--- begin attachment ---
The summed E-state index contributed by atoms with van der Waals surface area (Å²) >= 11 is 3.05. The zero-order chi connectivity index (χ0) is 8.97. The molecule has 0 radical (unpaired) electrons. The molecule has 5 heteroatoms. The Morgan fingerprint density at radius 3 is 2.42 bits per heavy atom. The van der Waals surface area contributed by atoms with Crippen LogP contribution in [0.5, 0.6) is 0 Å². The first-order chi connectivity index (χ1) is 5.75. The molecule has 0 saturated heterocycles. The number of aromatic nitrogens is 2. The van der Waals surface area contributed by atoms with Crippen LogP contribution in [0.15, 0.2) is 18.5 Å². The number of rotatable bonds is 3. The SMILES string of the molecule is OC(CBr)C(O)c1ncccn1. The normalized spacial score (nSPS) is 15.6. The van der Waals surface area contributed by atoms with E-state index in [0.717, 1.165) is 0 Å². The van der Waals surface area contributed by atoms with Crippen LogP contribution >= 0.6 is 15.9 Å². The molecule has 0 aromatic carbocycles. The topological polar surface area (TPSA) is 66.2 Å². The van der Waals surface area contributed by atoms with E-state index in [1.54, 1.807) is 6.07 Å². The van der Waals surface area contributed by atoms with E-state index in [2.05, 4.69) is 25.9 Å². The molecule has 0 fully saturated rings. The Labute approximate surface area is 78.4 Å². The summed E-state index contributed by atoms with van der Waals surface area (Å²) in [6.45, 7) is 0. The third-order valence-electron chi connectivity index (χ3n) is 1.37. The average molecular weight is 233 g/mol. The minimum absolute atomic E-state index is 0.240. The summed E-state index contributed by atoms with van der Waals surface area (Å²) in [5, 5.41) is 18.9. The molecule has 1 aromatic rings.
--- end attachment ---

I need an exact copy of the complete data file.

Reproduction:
The summed E-state index contributed by atoms with van der Waals surface area (Å²) >= 11 is 3.05. The zero-order chi connectivity index (χ0) is 8.97. The molecule has 0 radical (unpaired) electrons. The molecule has 5 heteroatoms. The Morgan fingerprint density at radius 3 is 2.42 bits per heavy atom. The van der Waals surface area contributed by atoms with Crippen LogP contribution in [0.5, 0.6) is 0 Å². The first-order chi connectivity index (χ1) is 5.75. The molecule has 0 saturated heterocycles. The number of aromatic nitrogens is 2. The van der Waals surface area contributed by atoms with Crippen LogP contribution in [0.15, 0.2) is 18.5 Å². The number of rotatable bonds is 3. The SMILES string of the molecule is OC(CBr)C(O)c1ncccn1. The normalized spacial score (nSPS) is 15.6. The van der Waals surface area contributed by atoms with E-state index in [0.717, 1.165) is 0 Å². The van der Waals surface area contributed by atoms with Crippen LogP contribution >= 0.6 is 15.9 Å². The molecule has 0 aromatic carbocycles. The topological polar surface area (TPSA) is 66.2 Å². The van der Waals surface area contributed by atoms with E-state index in [1.54, 1.807) is 6.07 Å². The van der Waals surface area contributed by atoms with E-state index in [2.05, 4.69) is 25.9 Å². The molecule has 0 fully saturated rings. The Labute approximate surface area is 78.4 Å². The summed E-state index contributed by atoms with van der Waals surface area (Å²) in [6.45, 7) is 0. The third-order valence-electron chi connectivity index (χ3n) is 1.37. The average molecular weight is 233 g/mol. The minimum absolute atomic E-state index is 0.240. The summed E-state index contributed by atoms with van der Waals surface area (Å²) in [5, 5.41) is 18.9. The molecule has 1 aromatic rings.